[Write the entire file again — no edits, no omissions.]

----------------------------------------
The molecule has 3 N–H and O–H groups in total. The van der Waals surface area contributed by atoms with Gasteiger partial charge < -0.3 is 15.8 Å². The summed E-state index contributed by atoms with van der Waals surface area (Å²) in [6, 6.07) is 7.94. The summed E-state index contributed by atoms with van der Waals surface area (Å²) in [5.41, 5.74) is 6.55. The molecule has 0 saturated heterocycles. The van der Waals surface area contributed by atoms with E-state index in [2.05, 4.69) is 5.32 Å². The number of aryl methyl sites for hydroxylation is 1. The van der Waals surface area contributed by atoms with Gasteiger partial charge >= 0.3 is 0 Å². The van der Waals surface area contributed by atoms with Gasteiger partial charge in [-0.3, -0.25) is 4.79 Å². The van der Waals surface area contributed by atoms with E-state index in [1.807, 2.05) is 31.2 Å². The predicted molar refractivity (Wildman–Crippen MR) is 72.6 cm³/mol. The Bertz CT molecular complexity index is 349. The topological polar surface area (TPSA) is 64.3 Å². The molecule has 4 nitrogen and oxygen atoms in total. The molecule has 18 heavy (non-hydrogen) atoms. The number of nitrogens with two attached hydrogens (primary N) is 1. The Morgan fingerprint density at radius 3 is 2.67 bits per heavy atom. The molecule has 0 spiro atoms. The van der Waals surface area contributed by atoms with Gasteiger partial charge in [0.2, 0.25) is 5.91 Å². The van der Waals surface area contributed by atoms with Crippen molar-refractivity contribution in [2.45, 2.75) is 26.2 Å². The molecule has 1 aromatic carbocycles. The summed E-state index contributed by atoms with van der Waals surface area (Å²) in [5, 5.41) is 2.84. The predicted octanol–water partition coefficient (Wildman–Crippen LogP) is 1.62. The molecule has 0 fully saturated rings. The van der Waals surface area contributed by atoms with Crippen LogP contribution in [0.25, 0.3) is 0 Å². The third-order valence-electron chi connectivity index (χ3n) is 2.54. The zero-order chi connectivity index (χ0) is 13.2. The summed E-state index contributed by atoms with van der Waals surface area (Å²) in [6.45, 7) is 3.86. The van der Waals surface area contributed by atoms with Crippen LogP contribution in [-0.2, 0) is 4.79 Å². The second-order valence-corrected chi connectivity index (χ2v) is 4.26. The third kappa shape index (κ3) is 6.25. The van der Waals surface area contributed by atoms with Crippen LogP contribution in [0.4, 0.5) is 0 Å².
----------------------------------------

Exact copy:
The molecule has 3 N–H and O–H groups in total. The van der Waals surface area contributed by atoms with Gasteiger partial charge < -0.3 is 15.8 Å². The summed E-state index contributed by atoms with van der Waals surface area (Å²) in [6, 6.07) is 7.94. The summed E-state index contributed by atoms with van der Waals surface area (Å²) in [5.41, 5.74) is 6.55. The molecule has 0 saturated heterocycles. The van der Waals surface area contributed by atoms with E-state index in [2.05, 4.69) is 5.32 Å². The number of aryl methyl sites for hydroxylation is 1. The van der Waals surface area contributed by atoms with Gasteiger partial charge >= 0.3 is 0 Å². The van der Waals surface area contributed by atoms with Gasteiger partial charge in [-0.3, -0.25) is 4.79 Å². The van der Waals surface area contributed by atoms with E-state index in [1.807, 2.05) is 31.2 Å². The predicted molar refractivity (Wildman–Crippen MR) is 72.6 cm³/mol. The Bertz CT molecular complexity index is 349. The topological polar surface area (TPSA) is 64.3 Å². The molecule has 4 nitrogen and oxygen atoms in total. The molecule has 18 heavy (non-hydrogen) atoms. The number of nitrogens with two attached hydrogens (primary N) is 1. The Morgan fingerprint density at radius 3 is 2.67 bits per heavy atom. The molecule has 0 spiro atoms. The van der Waals surface area contributed by atoms with Gasteiger partial charge in [0.2, 0.25) is 5.91 Å². The van der Waals surface area contributed by atoms with Crippen molar-refractivity contribution in [2.45, 2.75) is 26.2 Å². The molecule has 1 aromatic carbocycles. The summed E-state index contributed by atoms with van der Waals surface area (Å²) in [5, 5.41) is 2.84. The predicted octanol–water partition coefficient (Wildman–Crippen LogP) is 1.62. The molecule has 0 fully saturated rings. The van der Waals surface area contributed by atoms with Crippen LogP contribution in [0.25, 0.3) is 0 Å². The third-order valence-electron chi connectivity index (χ3n) is 2.54. The zero-order chi connectivity index (χ0) is 13.2. The summed E-state index contributed by atoms with van der Waals surface area (Å²) in [6.45, 7) is 3.86. The van der Waals surface area contributed by atoms with Crippen LogP contribution in [-0.2, 0) is 4.79 Å². The second-order valence-corrected chi connectivity index (χ2v) is 4.26. The third kappa shape index (κ3) is 6.25. The van der Waals surface area contributed by atoms with Crippen LogP contribution in [0.4, 0.5) is 0 Å².